The Franck and Bach, recorded in the Bachzaal, Amsterdam in October 1959, brought to an end the Philips contract. These final recordings were in stereo, which confers a rich bloom on the sound. The Bachzaal’s fine acoustic and a superbly voiced and regulated piano add positively to the experience. There is a noble, poised and refined reading of Franck’s Prélude, Chorale et Fugue, with a fine sense of architecture and structure. In Bach’s Italian Concerto, the outer movements have energy and drive, whilst the central Andante has a reverential serenity.
On CD 4 there is the complete suite, twelve pieces, of Granados’s Danzas Espanolas. These wonderfully evocative pieces call for a strong sense of rhythm and a stylish free-flowing rubato. Del Pueyo, for me, captures fully that elusive “Spanish soul”. Oriental (No. 2) is dreamy and hypnotic, in total contrast to Zarabanda (No. 3) with its catchy prance. The jazzy undercurrents in Danza triste (no. 10) are perfectly expressed. The Goyescas are a suite of seven pieces composed between 1909 and 1912, inspired by the paintings of Goya. Del Pueyo’s readings have sufficient sweep and passion. He manages to keep the decks clear, achieving clarity in the rich, thickly-textured harmonies. El amor y la muerte (No. 5) is my particular favorite, full of fleeting moods, yearning and passion – one of the finest versions of this piece I have heard.
De Falla described his Nights in the Gardens of Spain as “Symphonic impressions”, a three-movement work, each depicting a garden in Spain. Del Pueyo and the Orchestre des Concerts Lamoureux under Jean Martinon fully immerse themselves into the exotic, sultry Andalusian world of this colourful work. The pianist contours the many changes of mood, especially in the final section “En los Jardines de la Sierra de Córdoba”, where the flamenco-like rhythms are masterfully realized. I would place thus compelling reading in the same class as those by Alicia de Larrocha and Martha Argerich.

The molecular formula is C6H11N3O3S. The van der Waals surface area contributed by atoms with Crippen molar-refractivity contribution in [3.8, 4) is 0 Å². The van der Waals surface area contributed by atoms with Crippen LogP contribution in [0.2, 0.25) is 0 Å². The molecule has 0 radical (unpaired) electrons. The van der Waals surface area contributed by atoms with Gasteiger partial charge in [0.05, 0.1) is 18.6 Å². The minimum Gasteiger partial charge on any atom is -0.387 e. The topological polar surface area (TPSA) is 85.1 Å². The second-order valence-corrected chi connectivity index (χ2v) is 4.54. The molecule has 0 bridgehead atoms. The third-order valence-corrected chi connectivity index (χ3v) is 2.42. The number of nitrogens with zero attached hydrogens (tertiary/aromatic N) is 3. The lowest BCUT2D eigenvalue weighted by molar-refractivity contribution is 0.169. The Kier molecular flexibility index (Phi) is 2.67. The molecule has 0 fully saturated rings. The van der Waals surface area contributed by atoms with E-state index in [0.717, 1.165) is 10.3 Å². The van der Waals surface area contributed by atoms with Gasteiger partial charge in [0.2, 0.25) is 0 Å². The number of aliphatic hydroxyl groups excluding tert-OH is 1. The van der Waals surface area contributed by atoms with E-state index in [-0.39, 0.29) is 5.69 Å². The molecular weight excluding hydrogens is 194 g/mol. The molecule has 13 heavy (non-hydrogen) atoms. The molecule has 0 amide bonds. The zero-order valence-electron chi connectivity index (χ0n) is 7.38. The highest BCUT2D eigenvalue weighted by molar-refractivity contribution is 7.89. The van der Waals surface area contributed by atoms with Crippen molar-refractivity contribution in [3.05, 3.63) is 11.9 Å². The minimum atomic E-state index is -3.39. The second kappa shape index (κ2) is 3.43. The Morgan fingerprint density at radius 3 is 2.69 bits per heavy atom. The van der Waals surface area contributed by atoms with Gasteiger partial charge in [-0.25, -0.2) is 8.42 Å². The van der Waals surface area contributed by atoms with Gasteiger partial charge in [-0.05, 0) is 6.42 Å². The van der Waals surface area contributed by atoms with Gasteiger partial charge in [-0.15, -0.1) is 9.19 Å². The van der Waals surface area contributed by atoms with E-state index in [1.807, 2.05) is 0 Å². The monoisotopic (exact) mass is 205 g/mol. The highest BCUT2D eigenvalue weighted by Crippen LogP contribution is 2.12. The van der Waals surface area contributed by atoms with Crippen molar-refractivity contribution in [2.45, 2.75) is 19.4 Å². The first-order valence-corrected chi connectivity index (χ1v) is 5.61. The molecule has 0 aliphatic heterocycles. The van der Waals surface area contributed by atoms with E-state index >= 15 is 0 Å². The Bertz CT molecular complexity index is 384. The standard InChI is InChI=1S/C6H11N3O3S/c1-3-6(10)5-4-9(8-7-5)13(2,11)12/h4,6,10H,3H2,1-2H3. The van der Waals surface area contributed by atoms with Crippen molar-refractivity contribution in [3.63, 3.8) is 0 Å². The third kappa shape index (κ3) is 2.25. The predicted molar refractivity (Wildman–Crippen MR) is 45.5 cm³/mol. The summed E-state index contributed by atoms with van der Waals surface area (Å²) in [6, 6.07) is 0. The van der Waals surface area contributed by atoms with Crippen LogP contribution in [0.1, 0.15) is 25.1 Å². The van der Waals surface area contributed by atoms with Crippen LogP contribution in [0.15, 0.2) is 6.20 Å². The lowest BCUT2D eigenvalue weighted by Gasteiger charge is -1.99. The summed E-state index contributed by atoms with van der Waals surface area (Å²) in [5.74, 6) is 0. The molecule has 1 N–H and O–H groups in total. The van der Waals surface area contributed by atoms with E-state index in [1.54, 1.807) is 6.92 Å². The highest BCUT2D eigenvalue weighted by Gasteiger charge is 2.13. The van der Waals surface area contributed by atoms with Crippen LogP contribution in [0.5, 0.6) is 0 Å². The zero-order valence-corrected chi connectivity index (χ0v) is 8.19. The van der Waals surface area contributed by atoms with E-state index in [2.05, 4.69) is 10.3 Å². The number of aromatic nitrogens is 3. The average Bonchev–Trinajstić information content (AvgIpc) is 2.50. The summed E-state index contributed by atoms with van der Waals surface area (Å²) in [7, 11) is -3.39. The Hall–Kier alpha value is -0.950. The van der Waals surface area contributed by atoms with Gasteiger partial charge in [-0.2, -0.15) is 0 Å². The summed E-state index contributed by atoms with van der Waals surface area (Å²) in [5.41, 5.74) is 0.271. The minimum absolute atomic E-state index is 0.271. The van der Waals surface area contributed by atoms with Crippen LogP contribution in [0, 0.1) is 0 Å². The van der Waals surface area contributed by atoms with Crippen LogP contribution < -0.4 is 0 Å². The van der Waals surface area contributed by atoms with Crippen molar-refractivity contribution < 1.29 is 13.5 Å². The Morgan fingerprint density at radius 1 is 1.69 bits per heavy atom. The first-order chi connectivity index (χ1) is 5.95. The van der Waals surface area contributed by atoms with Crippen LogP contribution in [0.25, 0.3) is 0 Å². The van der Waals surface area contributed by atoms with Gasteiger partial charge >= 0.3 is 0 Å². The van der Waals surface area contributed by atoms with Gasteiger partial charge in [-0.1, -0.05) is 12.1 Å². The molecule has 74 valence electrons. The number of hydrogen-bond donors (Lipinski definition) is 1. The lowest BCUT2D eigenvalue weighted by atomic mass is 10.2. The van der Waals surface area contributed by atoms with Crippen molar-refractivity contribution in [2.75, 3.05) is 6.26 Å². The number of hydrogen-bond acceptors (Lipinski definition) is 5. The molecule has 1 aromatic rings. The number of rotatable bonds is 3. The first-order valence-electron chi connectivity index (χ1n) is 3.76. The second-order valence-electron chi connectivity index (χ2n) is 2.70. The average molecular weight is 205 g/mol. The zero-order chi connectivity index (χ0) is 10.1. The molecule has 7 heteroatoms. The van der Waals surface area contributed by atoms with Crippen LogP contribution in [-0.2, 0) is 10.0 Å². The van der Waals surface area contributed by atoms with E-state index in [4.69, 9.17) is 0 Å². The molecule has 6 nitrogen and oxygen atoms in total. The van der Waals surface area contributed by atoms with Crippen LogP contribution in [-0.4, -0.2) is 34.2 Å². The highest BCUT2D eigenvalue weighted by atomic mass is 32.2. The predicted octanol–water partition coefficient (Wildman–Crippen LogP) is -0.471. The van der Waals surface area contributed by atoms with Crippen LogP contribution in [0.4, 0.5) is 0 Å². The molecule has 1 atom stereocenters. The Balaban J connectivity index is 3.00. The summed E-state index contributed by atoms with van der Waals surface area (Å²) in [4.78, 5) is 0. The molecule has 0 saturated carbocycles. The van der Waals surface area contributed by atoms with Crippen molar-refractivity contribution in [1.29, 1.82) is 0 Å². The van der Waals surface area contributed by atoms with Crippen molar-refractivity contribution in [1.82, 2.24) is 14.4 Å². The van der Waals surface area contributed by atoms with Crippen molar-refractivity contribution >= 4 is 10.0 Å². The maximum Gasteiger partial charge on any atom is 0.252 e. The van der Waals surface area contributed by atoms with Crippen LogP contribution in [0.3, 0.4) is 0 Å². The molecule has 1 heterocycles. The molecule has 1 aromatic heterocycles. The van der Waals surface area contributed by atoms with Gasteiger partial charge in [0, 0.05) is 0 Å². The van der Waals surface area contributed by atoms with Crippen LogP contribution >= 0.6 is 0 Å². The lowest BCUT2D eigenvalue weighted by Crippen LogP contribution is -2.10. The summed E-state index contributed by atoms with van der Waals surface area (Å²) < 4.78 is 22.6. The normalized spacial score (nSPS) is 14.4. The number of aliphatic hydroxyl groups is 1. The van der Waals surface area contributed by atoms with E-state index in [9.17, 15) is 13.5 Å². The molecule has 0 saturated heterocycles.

Sincerity and respect for the musical text were del Pueyo’s mantras. He had a formidable technique but, as the great musician he was, this was put in the service of the music. The recordings sound well for their age, and the piano tone emerges with iridescence. The colour reproductions of the six LPs from which these recordings derive are of interest. The notes include a personal reminiscence by the pianist’s pupil Jean-Claude Teboul.
Stephen Greenbank Contents CD 1 [77:01] César FRANCK (1822-1890) Prélude, Chorale et Fugue [22:49] Johann Sebastian BACH (1685-1750)
Italian Concerto in F major, BWV 971 [13:30]
Partita No. 1 in B flat major, BWV 825 [15:13] Ludwig van BEETHOVEN (1770-1827) Piano Sonata No. 21 in C major, Op. 53 ‘Waldstein’ [25:03]